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New York beats London as top finance centre, again

New York, London, Hong Kong and Singapore remain the four leading global financial centres, according to researchers.

The latest Global Financial Centers Index shows that New York continues to be the leading global financial centre, but only beat second-place London by one point on the 1,000 point scale. Both cities moved up seven points compared to last year.

The US financial capital tops in three main categories: business environment, human capital and reputational.

Responses from 3,527 financial services professionals were collected in the 24 months to December 2014. The research used the measure of diversity, connectivity and speciality to assess a financial centre’s profile.

Tokyo, in fifth place, lags in terms of competitiveness, ranking 32 points behind the leaders.

“Tokyo seems to be slowly regaining its reputation but it will take a while to catch up with Hong Kong and Singapore,” said a London-based investment banker in the report.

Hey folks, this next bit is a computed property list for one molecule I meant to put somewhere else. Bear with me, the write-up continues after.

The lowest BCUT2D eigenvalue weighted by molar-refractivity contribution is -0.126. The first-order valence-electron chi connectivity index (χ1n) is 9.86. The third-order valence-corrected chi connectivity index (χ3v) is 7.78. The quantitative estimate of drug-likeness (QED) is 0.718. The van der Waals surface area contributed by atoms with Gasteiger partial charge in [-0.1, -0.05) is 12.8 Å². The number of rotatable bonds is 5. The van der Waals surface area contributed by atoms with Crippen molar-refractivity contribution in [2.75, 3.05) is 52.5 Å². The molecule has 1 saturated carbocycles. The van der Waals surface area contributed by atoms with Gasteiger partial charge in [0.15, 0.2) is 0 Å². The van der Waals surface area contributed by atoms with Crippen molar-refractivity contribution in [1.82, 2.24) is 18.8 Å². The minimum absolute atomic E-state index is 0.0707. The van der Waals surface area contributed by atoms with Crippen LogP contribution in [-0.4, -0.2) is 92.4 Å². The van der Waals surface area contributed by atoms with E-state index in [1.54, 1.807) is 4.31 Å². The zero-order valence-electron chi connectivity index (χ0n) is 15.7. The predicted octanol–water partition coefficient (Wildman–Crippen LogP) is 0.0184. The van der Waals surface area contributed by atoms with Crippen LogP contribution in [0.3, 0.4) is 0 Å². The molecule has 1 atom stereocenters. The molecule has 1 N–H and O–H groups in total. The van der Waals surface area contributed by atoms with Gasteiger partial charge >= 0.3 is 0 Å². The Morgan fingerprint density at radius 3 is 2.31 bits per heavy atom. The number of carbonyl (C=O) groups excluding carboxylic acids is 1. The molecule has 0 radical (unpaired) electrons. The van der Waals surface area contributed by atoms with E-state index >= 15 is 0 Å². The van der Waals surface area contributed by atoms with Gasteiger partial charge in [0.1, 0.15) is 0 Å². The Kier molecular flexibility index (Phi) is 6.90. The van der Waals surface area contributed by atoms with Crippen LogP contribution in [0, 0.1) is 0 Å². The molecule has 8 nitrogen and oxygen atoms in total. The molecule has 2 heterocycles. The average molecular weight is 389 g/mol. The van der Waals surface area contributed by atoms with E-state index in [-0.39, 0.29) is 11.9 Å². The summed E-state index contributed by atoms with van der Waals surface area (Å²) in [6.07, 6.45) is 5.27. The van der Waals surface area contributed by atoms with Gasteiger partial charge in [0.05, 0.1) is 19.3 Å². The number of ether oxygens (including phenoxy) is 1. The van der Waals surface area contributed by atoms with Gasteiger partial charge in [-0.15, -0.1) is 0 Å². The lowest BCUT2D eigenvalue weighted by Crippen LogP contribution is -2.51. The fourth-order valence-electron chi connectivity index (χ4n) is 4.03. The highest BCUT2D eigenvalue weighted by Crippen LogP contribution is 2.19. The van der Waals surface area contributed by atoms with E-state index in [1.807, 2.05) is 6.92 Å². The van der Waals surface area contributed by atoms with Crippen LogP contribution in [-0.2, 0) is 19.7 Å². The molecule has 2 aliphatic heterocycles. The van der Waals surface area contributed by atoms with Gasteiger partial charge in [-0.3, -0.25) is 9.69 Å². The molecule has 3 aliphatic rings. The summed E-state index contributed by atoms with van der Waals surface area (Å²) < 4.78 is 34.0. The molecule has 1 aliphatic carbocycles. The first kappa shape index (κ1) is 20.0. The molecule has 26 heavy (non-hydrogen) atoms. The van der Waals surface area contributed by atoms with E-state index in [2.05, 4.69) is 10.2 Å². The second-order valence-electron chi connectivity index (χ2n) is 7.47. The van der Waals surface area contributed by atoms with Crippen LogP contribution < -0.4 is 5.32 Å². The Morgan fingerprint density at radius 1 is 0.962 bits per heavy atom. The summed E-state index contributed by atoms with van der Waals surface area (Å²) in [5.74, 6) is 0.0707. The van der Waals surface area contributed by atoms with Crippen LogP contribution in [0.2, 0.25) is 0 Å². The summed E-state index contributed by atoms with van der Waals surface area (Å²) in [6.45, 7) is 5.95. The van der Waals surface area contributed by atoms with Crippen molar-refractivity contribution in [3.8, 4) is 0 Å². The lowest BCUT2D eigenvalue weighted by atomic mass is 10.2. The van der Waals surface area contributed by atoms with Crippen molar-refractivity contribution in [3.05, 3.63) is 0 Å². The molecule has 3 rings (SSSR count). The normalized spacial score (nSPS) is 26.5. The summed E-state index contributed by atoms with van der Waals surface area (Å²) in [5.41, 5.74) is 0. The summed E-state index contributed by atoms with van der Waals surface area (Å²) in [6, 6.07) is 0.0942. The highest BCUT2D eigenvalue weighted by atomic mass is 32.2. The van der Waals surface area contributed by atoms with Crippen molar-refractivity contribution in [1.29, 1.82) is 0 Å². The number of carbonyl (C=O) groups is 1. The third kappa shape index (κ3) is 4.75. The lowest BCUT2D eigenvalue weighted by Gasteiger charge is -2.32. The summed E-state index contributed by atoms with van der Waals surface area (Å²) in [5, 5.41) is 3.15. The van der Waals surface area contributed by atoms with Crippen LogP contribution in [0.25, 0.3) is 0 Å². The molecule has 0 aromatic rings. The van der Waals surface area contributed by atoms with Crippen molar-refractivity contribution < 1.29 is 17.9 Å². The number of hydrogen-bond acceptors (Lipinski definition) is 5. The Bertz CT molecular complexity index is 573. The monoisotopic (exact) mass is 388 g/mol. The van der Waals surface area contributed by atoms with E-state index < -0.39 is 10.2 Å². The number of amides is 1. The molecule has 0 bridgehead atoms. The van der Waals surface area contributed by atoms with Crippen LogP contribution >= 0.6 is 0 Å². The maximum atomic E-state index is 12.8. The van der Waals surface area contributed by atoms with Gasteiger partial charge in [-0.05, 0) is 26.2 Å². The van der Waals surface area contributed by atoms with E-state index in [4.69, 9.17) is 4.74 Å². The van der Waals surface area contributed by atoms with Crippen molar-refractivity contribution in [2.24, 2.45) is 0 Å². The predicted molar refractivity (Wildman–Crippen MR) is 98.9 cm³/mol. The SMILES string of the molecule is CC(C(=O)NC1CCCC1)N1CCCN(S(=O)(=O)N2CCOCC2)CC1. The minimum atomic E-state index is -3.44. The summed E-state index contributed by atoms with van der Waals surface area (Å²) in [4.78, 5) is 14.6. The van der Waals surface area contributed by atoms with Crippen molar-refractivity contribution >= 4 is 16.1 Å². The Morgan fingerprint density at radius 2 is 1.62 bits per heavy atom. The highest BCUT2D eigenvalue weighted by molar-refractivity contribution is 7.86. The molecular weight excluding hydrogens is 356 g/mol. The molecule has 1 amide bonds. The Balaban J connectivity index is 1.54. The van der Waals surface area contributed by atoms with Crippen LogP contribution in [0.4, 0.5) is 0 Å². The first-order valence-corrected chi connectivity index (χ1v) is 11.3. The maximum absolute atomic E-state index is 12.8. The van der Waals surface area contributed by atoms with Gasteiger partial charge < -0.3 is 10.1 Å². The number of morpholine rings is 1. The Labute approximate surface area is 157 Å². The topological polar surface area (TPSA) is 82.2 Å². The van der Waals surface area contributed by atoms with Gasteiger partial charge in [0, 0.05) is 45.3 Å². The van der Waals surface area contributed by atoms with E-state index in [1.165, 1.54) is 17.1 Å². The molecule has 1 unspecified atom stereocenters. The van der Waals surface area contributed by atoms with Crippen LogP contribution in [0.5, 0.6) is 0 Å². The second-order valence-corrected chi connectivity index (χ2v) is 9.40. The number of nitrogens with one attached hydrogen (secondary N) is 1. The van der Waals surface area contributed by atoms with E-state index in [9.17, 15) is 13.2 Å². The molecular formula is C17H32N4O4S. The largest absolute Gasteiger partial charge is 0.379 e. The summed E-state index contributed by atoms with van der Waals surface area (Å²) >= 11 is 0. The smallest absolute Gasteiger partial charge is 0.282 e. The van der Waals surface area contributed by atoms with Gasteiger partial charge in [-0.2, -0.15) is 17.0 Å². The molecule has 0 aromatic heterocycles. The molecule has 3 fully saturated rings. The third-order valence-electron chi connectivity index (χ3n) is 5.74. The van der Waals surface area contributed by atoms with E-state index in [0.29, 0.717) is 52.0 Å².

For the first time New York and London are favoured by nearly all sizes of organisations, although Hong Kong is favoured slightly higher than London among companies with 100 to 500 employees. Tokyo is well behind the other four in most size bands, the report finds.

However, of the top four financial centres in the GFCI, only London is outside the top ten for reputational advantage.

This year saw no movement in the top five European centres compared to last year, with London, Zurich, Geneva, Luxembourg and Frankfurt being in the same rank order. However, this year Dublin saw the largest increase in ratings, up 18 places to 52.

Prior to 2010, Dublin was always within the top 30 GFCI centres and in 2008 it made the top 20 centres, the report shows. 

Eastern European and Central Asian centres also declined. Istanbul, Almaty, Prague and Warsaw all saw their ratings decline. Uncertainty in Ukraine has ’undoubtedly’ cast a shadow over this region, the report highlights.

A number of centres have also moved profile including Boston, now an established “trans-national centre”, and Amsterdam which became a “global diversified centre”.

In Asia/Pacific, 11 of the top 12 centres also saw a rise in their ratings and rankings. Busan had the largest rise, followed by Shenzhen and Taipei. The Chinese centres all rose and Dalian, a new entry to the index, took 51st place.

 

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